Of course, the Galactic Empire stands in for its inspiration, the Roman Empire, and Earth’s governor, Procurator Ennius, is inspired by Procurator Pontius Pilate—and he even quotes him, declaring “I find no fault in this man”! (A direct quote from Luke 23:4 in the King James translation.) It is no accident that Earth was said to have rebelled against the empire three times over 200 years; the Jews revolted against the Romans three times: in 66–73, 115–117, and 132–135, and Ennius, like Pilate, is concerned with not crossing the elites, who control the mob and could stir up a rebellion. That almost happened to a prior procurator, when the insane Emperor Stannell II tried to put the imperial insignia in Earth’s Council Chamber. If you recall either your Roman or Jewish history (and Asimov loved both—see his two volumes on the Romans), you know that he’s referring to Caligula’s attempt to put a statue of himself in the Jewish Temple in 40 CE. The book is full of such references.  Even Ennius’s conversation with his wife, Flora, reminds me of Pilate’s exchange with his wife (Matthew 27:19). I’ve spent too much space on this, but I found discovering the allusions to be quite pleasant, and most people probably don’t even know they’re there.

Anyway, I wouldn’t recommend Pebble in the Sky to anyone except an Asimov fan; it’s far from his best work. Some of the structural and plotting problems may be due to its history—the 70,000 word novel started as a 40,000 word novella which was later expanded at his publisher’s request—but they’re there nonetheless. Check out The Foundation Trilogy, The Gods Themselves, or The Caves of Steel instead.

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“Bush at War” by Bob Woodward reviewed

17 March 2009

Woodward, Bob. Bush at War. Simon & Schuster. 2002. 355 pp.

Published just 14 months after the September 11th attacks, Bush at War by Washington Post reporter Bob Woodward covers the Bush administration on that infamous day and during the three-months following during which the Taliban was toppled in Afghanistan.  This was one of the first books out covering the War on Terror, and certainly isn’t the best out there now; like most such works by journalists—as opposed to historians—it is long on the who, what, where, and when and very short on the why: don’t look for a lot of analysis in this book.  Bush at War lacks a thesis, what it does is give an inside look at how top government officials, including the president, reacted to the attacks and how they planned and executed the war in Afghanistan.  The epilogue covers about a year and the lead up to the Iraq war (which hadn’t been launched yet when the book went to press).

Seeing things that we all saw from the outside from the inside view that Woodward provides is very interesting.  At just 9:44 am Bush told Cheney “We’re at war.”  “That’s what we’re paid for boys,” he told his staff.  “We’re going to take care of this.  And when we find out who did this, they’re not going to like me as president.  Somebody is going to pay.” (17)  He used slightly cruder language with the Vice President: “We’re going to find out who did this, and we’re going to kick their asses.” (18)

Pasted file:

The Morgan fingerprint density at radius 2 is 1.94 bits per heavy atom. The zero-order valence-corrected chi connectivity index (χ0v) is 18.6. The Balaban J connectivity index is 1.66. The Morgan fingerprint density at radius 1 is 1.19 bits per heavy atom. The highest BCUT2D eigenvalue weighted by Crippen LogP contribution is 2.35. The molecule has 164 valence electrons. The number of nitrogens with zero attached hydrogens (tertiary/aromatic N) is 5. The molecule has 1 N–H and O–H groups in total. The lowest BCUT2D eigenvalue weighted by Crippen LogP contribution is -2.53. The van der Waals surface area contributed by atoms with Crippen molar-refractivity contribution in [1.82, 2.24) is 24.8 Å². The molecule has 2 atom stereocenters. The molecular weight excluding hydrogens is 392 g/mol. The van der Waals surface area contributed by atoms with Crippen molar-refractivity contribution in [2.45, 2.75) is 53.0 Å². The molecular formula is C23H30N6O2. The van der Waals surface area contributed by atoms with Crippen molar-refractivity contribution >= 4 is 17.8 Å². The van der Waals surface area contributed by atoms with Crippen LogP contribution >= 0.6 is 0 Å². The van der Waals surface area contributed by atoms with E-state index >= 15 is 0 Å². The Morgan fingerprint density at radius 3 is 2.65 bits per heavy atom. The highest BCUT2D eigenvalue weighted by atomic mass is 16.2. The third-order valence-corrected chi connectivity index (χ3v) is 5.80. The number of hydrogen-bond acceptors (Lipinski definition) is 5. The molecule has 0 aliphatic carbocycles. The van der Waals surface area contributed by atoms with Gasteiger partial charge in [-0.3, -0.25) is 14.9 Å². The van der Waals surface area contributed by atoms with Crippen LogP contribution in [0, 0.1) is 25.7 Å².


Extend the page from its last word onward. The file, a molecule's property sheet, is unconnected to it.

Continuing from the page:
He wanted to be decisive and bold in his response to the attacks, not like the Clinton administration which limited it’s military response to terror attacks to air strikes.  Bush said “I don’t want to put a million-dollar missile on a five-dollar tent.” (I’d elsewhere heard that quote expanded to “I’m not going to fire a million-dollar missile at a ten-dollar empty tent, and hit a camel in the butt.”)  However, Bush told his communications director (Karen Hughes) to remove the phrase “this is not just an act of terrorism.  This is an act of war,” from the Oval Office address he gave that evening.  He wanted that speech to be reassuring, to be tough, and to show resolve, not to add to the country’s angst.  A speech that he gave to the UN the next year went through 24 drafts (and they displayed the wrong one on the teleprompter).

Bush at War gives in sight into its eponym’s leadership philosophy and style.  “I do not need to explain why I say things.  That’s the interesting thing about being the president.  Maybe somebody needs to explain to me why they say something, but I don’t feel like I owe anybody an explanation.”  Elsewhere, Bush says

First of all, a president has got to be the calcium in the backbone.  If I weaken, the whole team weakens.  If I’m doubtful, I can assure you there will be a lot of doubt.  If my confidence level in our ability declines, it will send ripples throughout the whole organization.  I mean, it’s essential that we be confident and determined and united.